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This Origami Battery Is Made From Paper And Powered By Bacteria

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Inspired by the concept of folded objects created through the art of origami, a pair of researchers from Binghamton University has discovered a way to create foldable batteries made from paper.

Engineers Seokheun "Sean" Choi and Hankeun Lee developed a low-cost method to turn paper into a bacteria-powered battery.

This new invention makes use of microbial respiration to produce substantial energy to power a paper-based biosensor. All it needs is a single drop of liquid containing bacteria to initiate the process.

"Dirty water has a lot of organic matter," Choi explained. "Any type of organic material can be the source of bacteria for the bacterial metabolism."

Experts view the new energy-generating process as beneficial to people working in highly remote areas where access to electricity and other resources are limited.

Scientists working on various relief efforts, such as disease prevention and control, in developing countries could use the technology in making diagnostic tools since paper is considered as readily available and inexpensive.

"Paper is cheap and it's biodegradable," Choi added. "And we don't need external pumps or syringes because paper can suck up a solution using capillary force."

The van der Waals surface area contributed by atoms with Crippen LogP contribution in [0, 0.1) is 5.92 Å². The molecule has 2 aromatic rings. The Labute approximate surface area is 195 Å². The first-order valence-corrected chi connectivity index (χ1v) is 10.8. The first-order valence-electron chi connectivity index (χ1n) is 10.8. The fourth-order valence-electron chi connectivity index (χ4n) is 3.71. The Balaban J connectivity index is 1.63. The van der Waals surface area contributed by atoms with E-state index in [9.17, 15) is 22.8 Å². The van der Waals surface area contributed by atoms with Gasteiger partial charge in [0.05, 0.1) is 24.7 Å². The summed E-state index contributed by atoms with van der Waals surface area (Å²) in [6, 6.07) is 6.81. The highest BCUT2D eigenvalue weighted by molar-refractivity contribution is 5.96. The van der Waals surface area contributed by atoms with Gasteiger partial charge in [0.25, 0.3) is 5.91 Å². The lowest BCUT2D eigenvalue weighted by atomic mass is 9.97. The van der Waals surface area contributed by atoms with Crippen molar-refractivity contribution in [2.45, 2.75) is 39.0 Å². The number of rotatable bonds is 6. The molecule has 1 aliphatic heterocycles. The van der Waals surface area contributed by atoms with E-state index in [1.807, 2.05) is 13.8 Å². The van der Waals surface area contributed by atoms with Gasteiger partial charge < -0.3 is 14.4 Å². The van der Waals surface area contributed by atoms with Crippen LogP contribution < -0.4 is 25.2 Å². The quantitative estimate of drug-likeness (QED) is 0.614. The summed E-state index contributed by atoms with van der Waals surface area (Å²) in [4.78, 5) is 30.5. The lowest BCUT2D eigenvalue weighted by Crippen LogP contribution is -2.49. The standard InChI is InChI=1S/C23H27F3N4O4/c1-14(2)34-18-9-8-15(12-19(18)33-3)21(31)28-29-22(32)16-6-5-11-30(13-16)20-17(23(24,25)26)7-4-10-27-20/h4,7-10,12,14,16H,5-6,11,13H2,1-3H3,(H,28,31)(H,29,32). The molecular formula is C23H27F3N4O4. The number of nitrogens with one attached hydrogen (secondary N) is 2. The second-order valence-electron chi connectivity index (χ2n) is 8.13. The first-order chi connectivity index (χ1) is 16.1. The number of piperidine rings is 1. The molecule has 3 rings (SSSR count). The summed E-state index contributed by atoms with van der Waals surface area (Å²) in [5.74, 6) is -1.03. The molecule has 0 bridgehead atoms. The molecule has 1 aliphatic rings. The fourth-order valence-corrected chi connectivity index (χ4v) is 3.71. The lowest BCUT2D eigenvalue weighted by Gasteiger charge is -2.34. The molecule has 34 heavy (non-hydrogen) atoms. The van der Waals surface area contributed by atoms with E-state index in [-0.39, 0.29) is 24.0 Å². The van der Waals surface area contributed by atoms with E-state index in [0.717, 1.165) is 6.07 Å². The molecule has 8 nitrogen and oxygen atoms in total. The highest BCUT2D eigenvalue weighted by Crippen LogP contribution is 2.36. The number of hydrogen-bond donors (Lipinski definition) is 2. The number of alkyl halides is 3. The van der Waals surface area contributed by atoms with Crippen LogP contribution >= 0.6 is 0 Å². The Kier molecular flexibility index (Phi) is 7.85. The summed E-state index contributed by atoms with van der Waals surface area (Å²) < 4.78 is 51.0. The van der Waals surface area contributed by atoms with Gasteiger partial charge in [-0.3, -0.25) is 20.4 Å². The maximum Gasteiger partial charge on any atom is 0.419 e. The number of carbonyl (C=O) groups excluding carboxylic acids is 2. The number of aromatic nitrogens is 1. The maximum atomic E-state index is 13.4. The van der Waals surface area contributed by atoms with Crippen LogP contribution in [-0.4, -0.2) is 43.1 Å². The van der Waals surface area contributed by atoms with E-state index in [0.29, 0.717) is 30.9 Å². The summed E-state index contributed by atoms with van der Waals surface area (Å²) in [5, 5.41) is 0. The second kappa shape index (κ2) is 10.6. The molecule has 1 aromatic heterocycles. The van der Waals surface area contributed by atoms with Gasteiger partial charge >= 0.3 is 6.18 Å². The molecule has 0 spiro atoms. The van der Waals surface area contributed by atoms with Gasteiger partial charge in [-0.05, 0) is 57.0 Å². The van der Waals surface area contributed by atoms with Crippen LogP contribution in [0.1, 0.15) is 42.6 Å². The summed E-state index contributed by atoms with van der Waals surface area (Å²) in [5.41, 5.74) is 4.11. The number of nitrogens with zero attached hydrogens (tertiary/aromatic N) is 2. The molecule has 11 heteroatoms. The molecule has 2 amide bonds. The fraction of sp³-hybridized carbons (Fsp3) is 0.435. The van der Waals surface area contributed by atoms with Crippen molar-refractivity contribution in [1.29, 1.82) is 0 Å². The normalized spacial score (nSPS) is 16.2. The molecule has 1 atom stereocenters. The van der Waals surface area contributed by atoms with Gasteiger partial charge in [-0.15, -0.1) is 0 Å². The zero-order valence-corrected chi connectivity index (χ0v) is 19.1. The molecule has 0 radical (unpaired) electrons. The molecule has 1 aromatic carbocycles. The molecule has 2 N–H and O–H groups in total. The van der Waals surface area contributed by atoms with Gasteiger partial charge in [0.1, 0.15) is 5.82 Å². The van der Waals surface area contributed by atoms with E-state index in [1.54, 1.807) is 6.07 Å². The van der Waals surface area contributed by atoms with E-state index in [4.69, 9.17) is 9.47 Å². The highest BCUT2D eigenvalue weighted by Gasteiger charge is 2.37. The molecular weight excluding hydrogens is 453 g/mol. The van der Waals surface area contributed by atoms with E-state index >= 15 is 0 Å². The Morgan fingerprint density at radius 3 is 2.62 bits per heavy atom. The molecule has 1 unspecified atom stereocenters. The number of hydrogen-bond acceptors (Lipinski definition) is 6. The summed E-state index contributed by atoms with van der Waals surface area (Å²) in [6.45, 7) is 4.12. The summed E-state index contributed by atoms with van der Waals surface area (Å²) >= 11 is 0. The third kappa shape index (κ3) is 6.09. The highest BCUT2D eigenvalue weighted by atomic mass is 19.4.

Choi said that the goal of their research is to someday produce a self-powered system wherein a paper-based battery could generate substantial power to operate their biosensor. The researchers have been awarded a grant by the National Science Foundation worth $300,000 in order to continue their development of the bacteria-powered battery.

The bacteria-powered battery utilizes an air-breathing cathode constructed from inexpensive materials. One of the materials used was nickel, which the researchers placed on one side of a regular paper.

Its anode is made from screen printed with carbon-based paints, which results in a hydrophilic zone with boundaries of wax.

Its foldable design allows the Choi's battery to be bent into a matchbook-sized square.

The entire production of the foldable bacteria-powered battery costed the Binghamton engineers only five cents.

Choi, who earned his undergraduate and master's degree in South Korea, received his doctorate from Arizona State University. He joined the faculty of Binghamton University as an assistant professor of electrical and computer engineering around three years ago. He currently holds two patents in the United States.

Choi recounted how he first came up with the idea for the foldable battery. He said that he was working on a prior version of the paper-based battery when he was able to power a small LED by connecting four devices in a series.

The Binghamton University study is featured in the journal Nano Energy.

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